Dodd: Nationalizing US Banks is Possible
Christopher Dodd, chair of the Senate Banking Committee, said that it's possible that some of America's floundering banks would be nationalized in the short term. Even that seemingly offhand statement pummelled the stocks of Citigroup and Bank of America, which received nearly $100 billion in bailout money.
Dodd repeated the government's official stance, that nationalizing banks is not something that Washington wants to do, but is not willing to just let the banks fall apart.
(Also see Zombie Banks)
Meanwhile, banks are still figuring out what to do with proposed compensation restrictions, though throwing money at executives didn't have such a positive effect, as, well, here we are.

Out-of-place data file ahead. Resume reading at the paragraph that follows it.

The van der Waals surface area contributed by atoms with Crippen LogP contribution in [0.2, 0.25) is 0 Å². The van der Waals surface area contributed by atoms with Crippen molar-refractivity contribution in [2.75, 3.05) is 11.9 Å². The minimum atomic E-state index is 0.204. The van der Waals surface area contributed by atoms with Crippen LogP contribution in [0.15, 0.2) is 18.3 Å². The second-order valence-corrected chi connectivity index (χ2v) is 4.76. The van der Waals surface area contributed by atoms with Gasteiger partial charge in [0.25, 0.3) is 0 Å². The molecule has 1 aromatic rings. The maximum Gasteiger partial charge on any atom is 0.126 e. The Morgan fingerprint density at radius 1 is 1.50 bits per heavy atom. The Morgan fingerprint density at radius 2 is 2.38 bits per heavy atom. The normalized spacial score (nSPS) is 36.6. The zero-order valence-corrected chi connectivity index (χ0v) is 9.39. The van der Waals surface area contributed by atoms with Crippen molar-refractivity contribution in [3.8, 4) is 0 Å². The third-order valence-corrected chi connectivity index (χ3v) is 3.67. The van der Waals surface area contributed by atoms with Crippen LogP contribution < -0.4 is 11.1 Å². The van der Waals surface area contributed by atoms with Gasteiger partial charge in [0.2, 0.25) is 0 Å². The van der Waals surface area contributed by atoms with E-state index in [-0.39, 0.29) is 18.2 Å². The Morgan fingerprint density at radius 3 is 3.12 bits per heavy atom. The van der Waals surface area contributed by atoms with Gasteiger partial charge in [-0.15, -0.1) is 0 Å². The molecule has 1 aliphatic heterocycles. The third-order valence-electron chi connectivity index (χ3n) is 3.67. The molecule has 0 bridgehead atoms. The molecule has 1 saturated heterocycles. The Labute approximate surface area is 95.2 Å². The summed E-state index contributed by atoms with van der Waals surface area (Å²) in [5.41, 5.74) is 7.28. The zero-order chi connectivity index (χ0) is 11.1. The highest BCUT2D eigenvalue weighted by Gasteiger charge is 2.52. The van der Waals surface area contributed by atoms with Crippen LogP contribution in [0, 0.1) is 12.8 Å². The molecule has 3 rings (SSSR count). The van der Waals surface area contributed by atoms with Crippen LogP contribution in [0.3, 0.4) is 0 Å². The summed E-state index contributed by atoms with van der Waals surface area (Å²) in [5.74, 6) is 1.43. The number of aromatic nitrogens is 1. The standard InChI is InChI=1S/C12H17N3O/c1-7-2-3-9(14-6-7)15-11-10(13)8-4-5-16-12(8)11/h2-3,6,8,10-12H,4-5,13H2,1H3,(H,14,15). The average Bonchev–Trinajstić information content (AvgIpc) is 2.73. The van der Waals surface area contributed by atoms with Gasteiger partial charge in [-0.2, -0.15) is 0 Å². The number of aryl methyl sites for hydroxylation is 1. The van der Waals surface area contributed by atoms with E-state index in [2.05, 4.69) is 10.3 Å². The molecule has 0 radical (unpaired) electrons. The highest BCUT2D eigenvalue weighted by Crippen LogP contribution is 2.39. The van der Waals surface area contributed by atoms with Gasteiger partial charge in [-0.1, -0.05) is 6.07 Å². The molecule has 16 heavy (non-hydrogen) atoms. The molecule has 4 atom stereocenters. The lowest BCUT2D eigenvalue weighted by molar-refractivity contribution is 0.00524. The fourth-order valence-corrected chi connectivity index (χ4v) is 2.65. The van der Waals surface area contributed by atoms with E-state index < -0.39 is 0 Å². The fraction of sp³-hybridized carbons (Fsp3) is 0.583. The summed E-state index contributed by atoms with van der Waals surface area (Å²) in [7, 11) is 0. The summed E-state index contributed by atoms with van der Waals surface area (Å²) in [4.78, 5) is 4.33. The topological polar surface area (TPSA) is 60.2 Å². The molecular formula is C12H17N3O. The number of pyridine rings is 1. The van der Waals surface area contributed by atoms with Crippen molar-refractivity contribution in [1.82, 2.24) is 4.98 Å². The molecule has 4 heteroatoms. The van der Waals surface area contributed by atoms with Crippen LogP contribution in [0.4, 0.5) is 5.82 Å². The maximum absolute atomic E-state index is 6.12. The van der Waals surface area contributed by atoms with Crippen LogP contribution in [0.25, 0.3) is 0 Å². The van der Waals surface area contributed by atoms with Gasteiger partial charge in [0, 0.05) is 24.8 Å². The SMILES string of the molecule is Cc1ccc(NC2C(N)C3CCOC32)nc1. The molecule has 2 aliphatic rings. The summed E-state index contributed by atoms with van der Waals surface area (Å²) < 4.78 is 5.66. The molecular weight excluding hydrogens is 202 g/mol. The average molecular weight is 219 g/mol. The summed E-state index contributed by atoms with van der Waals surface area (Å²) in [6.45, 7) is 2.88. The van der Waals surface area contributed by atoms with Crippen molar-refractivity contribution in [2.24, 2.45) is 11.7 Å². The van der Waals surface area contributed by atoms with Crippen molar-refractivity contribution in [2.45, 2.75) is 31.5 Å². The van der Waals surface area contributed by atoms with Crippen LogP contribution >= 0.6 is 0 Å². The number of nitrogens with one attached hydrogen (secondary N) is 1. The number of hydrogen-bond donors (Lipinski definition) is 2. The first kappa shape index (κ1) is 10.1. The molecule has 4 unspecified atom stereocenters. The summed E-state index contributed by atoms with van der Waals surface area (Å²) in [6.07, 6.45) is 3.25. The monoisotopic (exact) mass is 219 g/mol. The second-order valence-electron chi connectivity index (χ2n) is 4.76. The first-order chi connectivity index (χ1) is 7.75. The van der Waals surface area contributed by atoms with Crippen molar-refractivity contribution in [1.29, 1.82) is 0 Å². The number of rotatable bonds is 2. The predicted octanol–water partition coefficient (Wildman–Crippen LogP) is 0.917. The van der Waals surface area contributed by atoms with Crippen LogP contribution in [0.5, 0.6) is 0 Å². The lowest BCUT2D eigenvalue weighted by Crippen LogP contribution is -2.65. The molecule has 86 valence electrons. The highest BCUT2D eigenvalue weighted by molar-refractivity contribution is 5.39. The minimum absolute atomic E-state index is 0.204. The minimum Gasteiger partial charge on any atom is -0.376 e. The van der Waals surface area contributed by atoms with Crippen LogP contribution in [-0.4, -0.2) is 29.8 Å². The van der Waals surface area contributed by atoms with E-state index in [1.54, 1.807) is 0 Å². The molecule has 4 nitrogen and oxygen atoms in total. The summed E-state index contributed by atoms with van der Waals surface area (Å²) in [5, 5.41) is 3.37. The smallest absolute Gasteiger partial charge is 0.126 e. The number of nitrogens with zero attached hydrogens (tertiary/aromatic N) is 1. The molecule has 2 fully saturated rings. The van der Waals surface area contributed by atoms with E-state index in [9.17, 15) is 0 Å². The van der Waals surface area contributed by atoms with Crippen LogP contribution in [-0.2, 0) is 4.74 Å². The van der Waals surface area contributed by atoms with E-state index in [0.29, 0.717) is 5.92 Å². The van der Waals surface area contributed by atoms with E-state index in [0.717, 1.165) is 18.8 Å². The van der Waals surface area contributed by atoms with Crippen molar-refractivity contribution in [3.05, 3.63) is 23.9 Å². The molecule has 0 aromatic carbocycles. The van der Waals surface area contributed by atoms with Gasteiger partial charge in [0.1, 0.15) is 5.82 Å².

“I don’t welcome that at all, but I could see how it’s possible it may happen,” Dodd said on Bloomberg Television’s “Political Capital with Al Hunt” to be broadcast later today. “I’m concerned that we may end up having to do that, at least for a short time.”
Citigroup and Bank of America, which received $90 billion in U.S. aid in the past four months, fell as much as 36 percent today on concern they may be nationalized. Citigroup, based in New York, fell as low as $1.61. Bank of America, based in Charlotte, North Carolina, tumbled as low as $2.53.
Dodd also said he doesn’t want U.S. automakers to go through a prepackaged bankruptcy or a “forced merger.” General Motors Corp., Ford Motor Co. or Chrysler LLC risk liquidation with such actions, Dodd said on the broadcast.